I just got around to reading a new report by Merrill Lynch (link at the end of this article) identifying cleantech as "The Sixth Revolution" (the other five being: Industrial Revolution; Age of Steam & Railways; Age of Steel, Electricity and Heavy Engineering; Age of Oil, the Automobile and Mass Production; and Age of Info and Telecommunications). Periodically, sell-side firms will release free cleantech/alt energy reports, which lay out their macro theses but stop short of providing stock picks to non-clients.
I don’t generally pay these reports too much attention as I find they rarely – if ever – present new information or look at things in a different way (i.e. they are packed with existing and sometimes dated data and are quite predictable in their orientation). This isn’t surprising, as their clients don’t pay them to give away all of the goodies. This one, however, was quite interesting. The author, Steven Milunovich, is Merrill’s "cleantech strategist." He comes from a technology equity research background and uses his knowledge of tech’s historical development path, along with theories of disruptive technologies, to predict how cleantech might evolve.
In his view, once the current funding storm has passed, cleantech will enter a secular growth phase that will last many years, and that he calls nothing short of a revolution. While he likes energy efficiency applications like smart-grid, he points out that, somewhat paradoxically, greater energy efficiency will lead to higher absolute levels of energy consumption. This perspective, based on the Jevons Paradox, states that as efficiency increases and the energy intensity of a unit of output decreases, energy costs also decrease across the system, eventually boosting absolute demand because the increase in throughput outpaces efficiency gains. According to Milunovich, the "counterintuitive conclusion is that the ultimate goal of cleantech should be to provide essentially limitless energy that can be wasted."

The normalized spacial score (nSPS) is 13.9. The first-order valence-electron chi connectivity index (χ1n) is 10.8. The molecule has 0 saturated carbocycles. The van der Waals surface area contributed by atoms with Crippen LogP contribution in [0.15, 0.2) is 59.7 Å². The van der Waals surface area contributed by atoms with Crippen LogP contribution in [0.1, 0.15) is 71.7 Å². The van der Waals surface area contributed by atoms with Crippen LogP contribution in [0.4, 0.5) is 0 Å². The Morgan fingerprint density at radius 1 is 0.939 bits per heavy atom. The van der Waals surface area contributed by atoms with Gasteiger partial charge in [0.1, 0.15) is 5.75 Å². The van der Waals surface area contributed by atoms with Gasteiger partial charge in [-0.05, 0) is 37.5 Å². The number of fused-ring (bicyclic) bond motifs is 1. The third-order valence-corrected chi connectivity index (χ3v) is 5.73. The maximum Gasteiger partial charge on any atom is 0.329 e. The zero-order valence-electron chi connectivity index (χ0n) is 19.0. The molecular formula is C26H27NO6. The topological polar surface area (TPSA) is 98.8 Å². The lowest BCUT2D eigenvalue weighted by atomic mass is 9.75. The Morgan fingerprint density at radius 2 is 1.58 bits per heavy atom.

Where does he think this energy should come from? Well, a variety of places, but he is particularly bullish on solar, for two reasons: (1) solar is by far the most abundant energy source on Earth, and (2) solar is on the steepest price-performance improvement curve. Interestingly, the author is also bullish on solar because he views the structure of the electricity market as eventually moving from vertical to horizontal, much like technology pre-1990s was dominated by large, vertically-integrated firms (e.g. IBM), only to be overtaken in the 1990s by small firms working on disruptive technologies. He thus sees a much greater role for distributed generation in the future, and it is therefore logical he should like solar given the degree to which solar can be deployed through the building stock as a load-abatement measure.
Here are a few interesting quotes:
"In our view, practical peak oil is real, so oil prices should eventually move back up."
"[U]pgrading transmission adds 30-40% to the cost of renewable energy."
"Energy storage is the holy grail of cleantech and a difficult problem."
"Huber and Mills point out that more than 85% of the growth in US energy demand since 1980 has been met by electricity."
"[O]ur early take is that increasing electrification of the economy will continue with solar the most promising approach."
"DOE’s Pacific Northwest National Lab estimates that plug-ins would have to constitute over 80% of the coutnry’s 220 million passenger vehicles before new base load plants would be needed."